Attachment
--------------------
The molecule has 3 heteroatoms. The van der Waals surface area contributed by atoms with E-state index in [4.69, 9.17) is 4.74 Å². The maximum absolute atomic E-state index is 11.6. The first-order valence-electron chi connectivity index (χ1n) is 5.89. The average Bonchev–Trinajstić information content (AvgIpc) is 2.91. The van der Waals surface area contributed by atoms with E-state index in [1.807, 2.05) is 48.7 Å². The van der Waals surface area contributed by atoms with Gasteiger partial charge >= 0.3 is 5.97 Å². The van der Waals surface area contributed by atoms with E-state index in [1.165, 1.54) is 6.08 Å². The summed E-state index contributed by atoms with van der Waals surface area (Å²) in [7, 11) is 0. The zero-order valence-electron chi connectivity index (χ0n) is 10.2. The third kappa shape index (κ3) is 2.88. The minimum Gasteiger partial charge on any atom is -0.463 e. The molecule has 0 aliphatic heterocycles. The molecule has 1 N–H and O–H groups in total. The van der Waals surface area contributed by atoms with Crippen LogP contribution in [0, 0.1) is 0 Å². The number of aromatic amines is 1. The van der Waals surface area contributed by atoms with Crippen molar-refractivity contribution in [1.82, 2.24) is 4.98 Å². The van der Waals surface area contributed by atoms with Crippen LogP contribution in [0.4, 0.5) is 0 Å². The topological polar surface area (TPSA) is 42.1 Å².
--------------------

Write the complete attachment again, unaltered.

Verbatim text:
The molecule has 3 heteroatoms. The van der Waals surface area contributed by atoms with E-state index in [4.69, 9.17) is 4.74 Å². The maximum absolute atomic E-state index is 11.6. The first-order valence-electron chi connectivity index (χ1n) is 5.89. The average Bonchev–Trinajstić information content (AvgIpc) is 2.91. The van der Waals surface area contributed by atoms with E-state index in [1.807, 2.05) is 48.7 Å². The van der Waals surface area contributed by atoms with Gasteiger partial charge >= 0.3 is 5.97 Å². The van der Waals surface area contributed by atoms with E-state index in [1.165, 1.54) is 6.08 Å². The summed E-state index contributed by atoms with van der Waals surface area (Å²) in [7, 11) is 0. The zero-order valence-electron chi connectivity index (χ0n) is 10.2. The third kappa shape index (κ3) is 2.88. The minimum Gasteiger partial charge on any atom is -0.463 e. The molecule has 0 aliphatic heterocycles. The molecule has 1 N–H and O–H groups in total. The van der Waals surface area contributed by atoms with Crippen LogP contribution in [0, 0.1) is 0 Å². The number of aromatic amines is 1. The van der Waals surface area contributed by atoms with Crippen molar-refractivity contribution in [1.82, 2.24) is 4.98 Å². The van der Waals surface area contributed by atoms with Crippen LogP contribution in [0.4, 0.5) is 0 Å². The topological polar surface area (TPSA) is 42.1 Å².